Therefore, we consider a duopoly where a firm and its competitor each chooses its product’s optimal quality and price, and each gets a market-share according to a logit demand model. Interestingly, we find that the myopic optimal quality depends neither on the competitor’s choices nor the sequence of actions (simultaneous vs. sequential). We show that the firm need not always differentiate from the competitor.
However, in a dynamic (multi-period) setting, depending on the pace of technological innovation and market expansion, the firm’s optimal product quality is either a quasi-concave or a quasi-convex function in the competitor’s quality. When customers are homogeneous, we prove the existence and uniqueness of equilibrium during price-quality competition under logit demand. But when there are multiple customer segments, neither uniqueness nor existence can be guaranteed. We provide bounds for a compact search space to improve computational efficiency. We show how minor changes in model parameters can produce results that make seemingly opposite suggestions, which could explain why prior studies on price-quality competition point in different directions.
 Screening Mechanism When Online Users Have Privacy Concerns by Jagan Jacob. International Journal of Revenue Management Vol. 11, Nos. 1/2, 2019.
In consumer-to-consumer online platforms that enable selling (e.g., eBay, Taobao) or sharing (e.g., Airbnb, Uber) of goods and services, information asymmetry between providers (e.g., sellers, hosts, and drivers) and consumers (e.g., buyers, guests, passengers) pose challenges. Such platforms facilitate transactions between users (providers and consumers), who are often strangers. Stricter screening, background checks, and identity verification requirements may reduce the probability of bad users entering the platform. However, users are reluctant to share personal information on the Internet. In this paper, I design a matching mechanism to maximize platform profit when users are heterogeneous with some more likely to be good than others, but the platform does not know who. I argue that in some cases, the platform increases its profit by allowing users with a higher probability of being bad to join as well.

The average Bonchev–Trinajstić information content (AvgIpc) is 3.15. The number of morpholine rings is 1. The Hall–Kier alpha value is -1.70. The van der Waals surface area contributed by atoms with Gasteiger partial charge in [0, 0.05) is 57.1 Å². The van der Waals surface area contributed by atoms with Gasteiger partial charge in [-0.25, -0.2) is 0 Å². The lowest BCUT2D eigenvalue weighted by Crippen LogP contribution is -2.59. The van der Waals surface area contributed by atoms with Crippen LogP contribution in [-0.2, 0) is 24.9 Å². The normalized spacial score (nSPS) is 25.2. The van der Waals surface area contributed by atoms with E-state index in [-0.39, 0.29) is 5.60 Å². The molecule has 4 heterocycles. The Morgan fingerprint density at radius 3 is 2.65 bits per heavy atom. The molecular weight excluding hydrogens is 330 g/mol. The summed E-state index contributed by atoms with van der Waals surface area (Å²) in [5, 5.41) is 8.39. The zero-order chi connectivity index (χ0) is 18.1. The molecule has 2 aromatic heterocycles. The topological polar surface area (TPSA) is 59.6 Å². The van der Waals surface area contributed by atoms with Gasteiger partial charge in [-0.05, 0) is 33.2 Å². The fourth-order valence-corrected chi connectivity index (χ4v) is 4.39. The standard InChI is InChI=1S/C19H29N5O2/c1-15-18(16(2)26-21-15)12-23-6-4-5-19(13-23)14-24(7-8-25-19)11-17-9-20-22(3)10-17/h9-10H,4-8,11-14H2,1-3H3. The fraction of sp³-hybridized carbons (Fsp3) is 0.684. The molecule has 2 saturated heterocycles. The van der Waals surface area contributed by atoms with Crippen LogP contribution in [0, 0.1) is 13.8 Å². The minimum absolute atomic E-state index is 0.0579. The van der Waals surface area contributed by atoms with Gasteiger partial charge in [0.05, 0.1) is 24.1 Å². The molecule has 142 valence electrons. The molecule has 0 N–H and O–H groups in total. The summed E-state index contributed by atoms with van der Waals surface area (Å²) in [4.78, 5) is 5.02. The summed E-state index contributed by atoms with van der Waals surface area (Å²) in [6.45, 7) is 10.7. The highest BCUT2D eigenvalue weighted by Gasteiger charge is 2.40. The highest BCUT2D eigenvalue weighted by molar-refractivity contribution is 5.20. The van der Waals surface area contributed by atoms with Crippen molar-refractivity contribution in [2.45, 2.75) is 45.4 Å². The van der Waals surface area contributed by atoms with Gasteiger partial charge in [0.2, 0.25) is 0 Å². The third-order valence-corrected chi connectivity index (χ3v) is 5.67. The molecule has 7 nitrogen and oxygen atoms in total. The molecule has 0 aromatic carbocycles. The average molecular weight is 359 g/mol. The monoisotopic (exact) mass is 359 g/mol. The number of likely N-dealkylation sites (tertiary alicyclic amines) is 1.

Works-in-progress and future plans
My research agenda for the future is to work on revenue management problems in innovative platforms and service systems. My immediate plan is to publish papers  and  and continue working on my on-going research (papers -) listed below. I am very much interested in collaborating with empirical researchers so that on-going research findings can be empirically tested, eventually leading to stronger publications.
 Optimal Admission Policy with Independent Agents, co-authored with Ricky Roet-Green.
 On Incentive-Compatible Repair Contracts, co-authored with Vera Tilson.
 Optimal Pricing in a Peer-to-Peer Solar Electricity Trading Platform, co-authored with Fang Wan.
 Should Competing Firms Cooperate to Reduce Congestion? by Jagan Jacob. R & R at Transportation Research: Part E.